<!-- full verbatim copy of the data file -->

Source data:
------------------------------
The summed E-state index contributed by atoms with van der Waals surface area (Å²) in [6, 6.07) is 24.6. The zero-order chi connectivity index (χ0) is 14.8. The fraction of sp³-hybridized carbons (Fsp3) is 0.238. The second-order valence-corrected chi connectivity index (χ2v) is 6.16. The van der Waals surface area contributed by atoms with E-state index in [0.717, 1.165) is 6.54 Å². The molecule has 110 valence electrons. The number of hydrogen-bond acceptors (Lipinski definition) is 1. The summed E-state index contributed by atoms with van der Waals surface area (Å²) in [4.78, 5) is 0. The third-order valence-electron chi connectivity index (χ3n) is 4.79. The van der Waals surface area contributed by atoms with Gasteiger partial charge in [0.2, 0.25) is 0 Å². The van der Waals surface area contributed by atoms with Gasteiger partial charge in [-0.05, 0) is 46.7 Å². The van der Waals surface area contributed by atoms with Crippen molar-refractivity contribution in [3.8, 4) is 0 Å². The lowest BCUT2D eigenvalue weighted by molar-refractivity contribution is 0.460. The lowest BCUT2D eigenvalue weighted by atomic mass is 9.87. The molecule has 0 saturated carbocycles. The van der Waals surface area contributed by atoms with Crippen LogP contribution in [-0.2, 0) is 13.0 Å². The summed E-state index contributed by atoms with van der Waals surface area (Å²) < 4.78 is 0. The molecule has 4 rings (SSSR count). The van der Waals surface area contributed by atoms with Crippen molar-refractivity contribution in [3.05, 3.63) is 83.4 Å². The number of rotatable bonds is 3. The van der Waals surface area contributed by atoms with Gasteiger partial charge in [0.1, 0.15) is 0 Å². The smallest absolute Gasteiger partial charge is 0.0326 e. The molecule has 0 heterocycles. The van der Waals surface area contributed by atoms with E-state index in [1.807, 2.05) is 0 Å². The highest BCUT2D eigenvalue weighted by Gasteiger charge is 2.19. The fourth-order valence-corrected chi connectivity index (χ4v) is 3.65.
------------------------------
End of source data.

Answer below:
The summed E-state index contributed by atoms with van der Waals surface area (Å²) in [6, 6.07) is 24.6. The zero-order chi connectivity index (χ0) is 14.8. The fraction of sp³-hybridized carbons (Fsp3) is 0.238. The second-order valence-corrected chi connectivity index (χ2v) is 6.16. The van der Waals surface area contributed by atoms with E-state index in [0.717, 1.165) is 6.54 Å². The molecule has 110 valence electrons. The number of hydrogen-bond acceptors (Lipinski definition) is 1. The summed E-state index contributed by atoms with van der Waals surface area (Å²) in [4.78, 5) is 0. The third-order valence-electron chi connectivity index (χ3n) is 4.79. The van der Waals surface area contributed by atoms with Gasteiger partial charge in [0.2, 0.25) is 0 Å². The van der Waals surface area contributed by atoms with Gasteiger partial charge in [-0.05, 0) is 46.7 Å². The van der Waals surface area contributed by atoms with Crippen molar-refractivity contribution in [3.8, 4) is 0 Å². The lowest BCUT2D eigenvalue weighted by molar-refractivity contribution is 0.460. The lowest BCUT2D eigenvalue weighted by atomic mass is 9.87. The molecule has 0 saturated carbocycles. The van der Waals surface area contributed by atoms with Crippen LogP contribution in [-0.2, 0) is 13.0 Å². The summed E-state index contributed by atoms with van der Waals surface area (Å²) < 4.78 is 0. The molecule has 4 rings (SSSR count). The van der Waals surface area contributed by atoms with Crippen molar-refractivity contribution in [3.05, 3.63) is 83.4 Å². The number of rotatable bonds is 3. The van der Waals surface area contributed by atoms with Gasteiger partial charge in [0.1, 0.15) is 0 Å². The smallest absolute Gasteiger partial charge is 0.0326 e. The molecule has 0 heterocycles. The van der Waals surface area contributed by atoms with E-state index in [1.807, 2.05) is 0 Å². The highest BCUT2D eigenvalue weighted by Gasteiger charge is 2.19. The fourth-order valence-corrected chi connectivity index (χ4v) is 3.65.